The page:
Putin Urges Dialogue Between Venezuela's Maduro, Opposition, Warns Refusal to Do So May Deepen Crisis

File photo of Russian President Vladimir Putin.

File photo of Russian President Vladimir Putin.

Welcoming the leftist leader at the Kremlin, Putin reiterated support for Maduro but also indicated the Venezuelan president should be open to dialogue with his critics.

Moscow: Russian President Vladimir Putin told Venezuela's Nicolas Maduro Wednesday he supported talks between the embattled leader and the opposition, warning that refusing dialogue could further threaten the crisis-wracked country.

Welcoming the leftist leader at the Kremlin, Putin reiterated support for Maduro but also indicated the Venezuelan president should be open to dialogue with his critics.

"No doubt we support the dialogue that you, Mr President, and your government are having with the opposition forces," Putin said.

"We believe that any refusal to have dialogue is irrational, harms the country, and only threatens the population's well-being."

While Putin praised cooperation between the two countries, there were no plans to sign any new deals during Maduro's visit, the Kremlin has said.

Putin pointed to growing trade turnover which included agricultural supplies to Venezuela where a quarter of the 30-million-strong population is in need of humanitarian aid.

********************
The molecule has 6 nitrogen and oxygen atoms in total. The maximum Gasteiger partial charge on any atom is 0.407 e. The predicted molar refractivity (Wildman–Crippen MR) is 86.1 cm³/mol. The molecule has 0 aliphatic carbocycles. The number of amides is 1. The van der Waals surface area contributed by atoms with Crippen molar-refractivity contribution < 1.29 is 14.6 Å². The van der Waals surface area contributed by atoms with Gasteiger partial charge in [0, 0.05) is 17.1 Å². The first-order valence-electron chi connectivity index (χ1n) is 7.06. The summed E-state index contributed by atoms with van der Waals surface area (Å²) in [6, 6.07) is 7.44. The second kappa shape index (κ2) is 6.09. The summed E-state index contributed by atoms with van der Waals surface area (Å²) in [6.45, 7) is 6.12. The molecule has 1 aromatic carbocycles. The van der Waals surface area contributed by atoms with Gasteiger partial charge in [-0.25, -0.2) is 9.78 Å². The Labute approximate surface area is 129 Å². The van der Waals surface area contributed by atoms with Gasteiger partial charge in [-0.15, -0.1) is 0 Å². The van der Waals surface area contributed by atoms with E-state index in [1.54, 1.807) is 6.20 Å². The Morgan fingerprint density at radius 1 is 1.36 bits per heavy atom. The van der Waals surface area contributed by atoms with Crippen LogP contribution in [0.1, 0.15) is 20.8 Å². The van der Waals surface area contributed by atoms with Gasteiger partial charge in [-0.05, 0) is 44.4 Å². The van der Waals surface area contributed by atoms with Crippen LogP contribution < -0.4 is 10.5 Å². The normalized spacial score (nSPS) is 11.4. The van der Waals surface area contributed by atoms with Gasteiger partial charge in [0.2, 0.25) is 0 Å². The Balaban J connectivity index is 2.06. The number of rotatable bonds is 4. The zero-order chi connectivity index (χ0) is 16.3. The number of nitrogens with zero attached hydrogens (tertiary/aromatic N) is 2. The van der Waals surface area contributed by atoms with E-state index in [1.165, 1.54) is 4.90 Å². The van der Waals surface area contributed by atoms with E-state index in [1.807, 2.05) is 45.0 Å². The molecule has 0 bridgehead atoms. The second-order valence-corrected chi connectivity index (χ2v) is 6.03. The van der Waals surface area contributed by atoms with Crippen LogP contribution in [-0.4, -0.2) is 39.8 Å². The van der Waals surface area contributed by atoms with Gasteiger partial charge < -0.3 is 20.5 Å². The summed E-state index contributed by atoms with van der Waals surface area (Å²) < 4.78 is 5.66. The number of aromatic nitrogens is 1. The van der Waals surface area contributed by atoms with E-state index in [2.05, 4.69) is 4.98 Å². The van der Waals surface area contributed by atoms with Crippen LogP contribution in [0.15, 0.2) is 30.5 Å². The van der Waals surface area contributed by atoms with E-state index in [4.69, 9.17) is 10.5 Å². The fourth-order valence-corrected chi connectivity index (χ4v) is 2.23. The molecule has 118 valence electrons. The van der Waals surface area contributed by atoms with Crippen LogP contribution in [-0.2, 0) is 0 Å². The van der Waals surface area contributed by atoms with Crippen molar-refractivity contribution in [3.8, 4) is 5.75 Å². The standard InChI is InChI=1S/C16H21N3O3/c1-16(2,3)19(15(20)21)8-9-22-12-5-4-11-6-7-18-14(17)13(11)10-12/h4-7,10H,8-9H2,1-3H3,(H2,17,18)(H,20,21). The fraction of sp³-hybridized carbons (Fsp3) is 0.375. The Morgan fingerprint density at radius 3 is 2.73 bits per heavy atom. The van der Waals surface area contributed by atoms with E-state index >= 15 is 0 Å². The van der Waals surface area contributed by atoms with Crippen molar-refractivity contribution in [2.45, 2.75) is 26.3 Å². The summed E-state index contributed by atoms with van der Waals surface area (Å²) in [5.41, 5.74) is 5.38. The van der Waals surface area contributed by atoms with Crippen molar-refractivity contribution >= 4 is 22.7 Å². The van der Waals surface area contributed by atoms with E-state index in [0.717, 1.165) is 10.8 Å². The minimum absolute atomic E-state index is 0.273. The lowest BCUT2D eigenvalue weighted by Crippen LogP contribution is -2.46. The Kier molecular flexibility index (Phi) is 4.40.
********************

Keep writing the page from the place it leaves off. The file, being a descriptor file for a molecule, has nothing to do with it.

Russia plans to send up to 600,000 tonnes of grain to the crisis-stricken country this year, up from 254,000 tonnes last year, authorities said.

Putin also said his country would send to Venezuela 1.5 million doses of flu vaccine "in the near future".

Russia is the second largest lender to Caracas after China, with Moscow heavily investing in Venezuela's oil resources and Caracas acquiring Russian arms worth billions of dollars.

But Venezuela's economic collapse has dealt a blow to bilateral ties and Moscow has not provided any fresh loans to Caracas over the past few years.

The South American leader said Wednesday's talks were "very important". "We have proved that together we can overcome any difficulties," Maduro said in translated remarks.

Hit by low oil prices, mismanagement and the impact of US sanctions, Venezuela is in freefall and Maduro is seeking support from allies after winning a second term in a controversial vote last year.

Most of the international community did not recognise the results of the polls.

Washington has thrown its weight behind a campaign to oust the socialist president and supported self-declared interim leader Juan Guaido.

A handful of countries led by Russia and China have staunchly defended Maduro.

Washington, which has imposed an oil embargo on Caracas to undermine Maduro, has repeatedly called on Moscow to withdraw support for the Venezuelan leader.

Russia has rejected the request, accusing the US of wanting to lead a coup in defiance of international law.

Putin's spokesman said on the eve of the meeting that the two leaders would also discuss "direct meddling in Latin American affairs by third parties".

The Venezuelan leader last visited Moscow for talks with Putin in December.

Russia and Venezuela enjoy a long history of ties and Maduro's predecessor Hugo Chavez, known for his passionate tirades against the United States, was a welcome guest at the Kremlin.

The oil-rich country suffers from hyper-inflation and shortages of basic goods from food to medicine, a crisis that has forced some 3.6 million people to flee since 2016.

The Venezuelan opposition's attempts to oust Maduro have failed.

Ian Bremmer, president of the Eurasia Group think-tank, said Maduro's Moscow visit showed he was "secure enough in his power." "Looking ever more bleak for the Venezuelan people," he said on Twitter.

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